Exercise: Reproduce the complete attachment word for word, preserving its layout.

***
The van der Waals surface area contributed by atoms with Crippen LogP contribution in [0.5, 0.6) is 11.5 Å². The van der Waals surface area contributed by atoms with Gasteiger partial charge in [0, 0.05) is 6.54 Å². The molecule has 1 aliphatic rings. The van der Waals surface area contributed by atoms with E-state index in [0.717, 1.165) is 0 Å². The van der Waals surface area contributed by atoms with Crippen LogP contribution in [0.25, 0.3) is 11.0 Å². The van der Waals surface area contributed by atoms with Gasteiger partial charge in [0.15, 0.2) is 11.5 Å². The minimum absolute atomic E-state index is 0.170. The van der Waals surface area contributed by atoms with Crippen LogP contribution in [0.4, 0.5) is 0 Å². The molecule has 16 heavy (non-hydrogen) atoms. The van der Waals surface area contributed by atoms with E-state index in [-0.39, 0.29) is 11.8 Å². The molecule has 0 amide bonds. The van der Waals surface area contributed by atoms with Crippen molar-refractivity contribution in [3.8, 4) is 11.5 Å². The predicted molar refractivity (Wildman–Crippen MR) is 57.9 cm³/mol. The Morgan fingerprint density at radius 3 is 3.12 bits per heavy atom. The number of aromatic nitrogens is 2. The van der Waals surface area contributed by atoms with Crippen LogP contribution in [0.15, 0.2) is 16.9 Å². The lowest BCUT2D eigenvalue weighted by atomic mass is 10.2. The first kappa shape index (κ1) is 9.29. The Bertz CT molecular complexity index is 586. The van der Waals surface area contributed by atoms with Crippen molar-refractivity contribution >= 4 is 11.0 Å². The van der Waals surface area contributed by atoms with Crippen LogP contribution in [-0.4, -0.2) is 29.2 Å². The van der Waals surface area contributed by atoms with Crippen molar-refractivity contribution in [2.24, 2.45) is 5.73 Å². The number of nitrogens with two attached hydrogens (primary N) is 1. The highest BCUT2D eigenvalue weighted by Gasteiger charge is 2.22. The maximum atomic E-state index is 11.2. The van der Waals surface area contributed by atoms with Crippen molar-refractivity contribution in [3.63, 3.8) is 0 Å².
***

The van der Waals surface area contributed by atoms with Crippen LogP contribution in [0.5, 0.6) is 11.5 Å². The van der Waals surface area contributed by atoms with Gasteiger partial charge in [0, 0.05) is 6.54 Å². The molecule has 1 aliphatic rings. The van der Waals surface area contributed by atoms with E-state index in [0.717, 1.165) is 0 Å². The van der Waals surface area contributed by atoms with Crippen LogP contribution in [0.25, 0.3) is 11.0 Å². The van der Waals surface area contributed by atoms with Gasteiger partial charge in [0.15, 0.2) is 11.5 Å². The minimum absolute atomic E-state index is 0.170. The van der Waals surface area contributed by atoms with Crippen LogP contribution in [0.4, 0.5) is 0 Å². The molecule has 16 heavy (non-hydrogen) atoms. The van der Waals surface area contributed by atoms with E-state index in [-0.39, 0.29) is 11.8 Å². The molecule has 0 amide bonds. The van der Waals surface area contributed by atoms with Crippen molar-refractivity contribution in [3.8, 4) is 11.5 Å². The predicted molar refractivity (Wildman–Crippen MR) is 57.9 cm³/mol. The Morgan fingerprint density at radius 3 is 3.12 bits per heavy atom. The number of aromatic nitrogens is 2. The van der Waals surface area contributed by atoms with Crippen LogP contribution in [0.15, 0.2) is 16.9 Å². The lowest BCUT2D eigenvalue weighted by atomic mass is 10.2. The first kappa shape index (κ1) is 9.29. The Bertz CT molecular complexity index is 586. The van der Waals surface area contributed by atoms with Crippen molar-refractivity contribution >= 4 is 11.0 Å². The van der Waals surface area contributed by atoms with Crippen LogP contribution in [-0.4, -0.2) is 29.2 Å². The van der Waals surface area contributed by atoms with Crippen molar-refractivity contribution in [2.24, 2.45) is 5.73 Å². The number of nitrogens with two attached hydrogens (primary N) is 1. The highest BCUT2D eigenvalue weighted by Gasteiger charge is 2.22. The maximum atomic E-state index is 11.2. The van der Waals surface area contributed by atoms with Crippen molar-refractivity contribution in [3.63, 3.8) is 0 Å².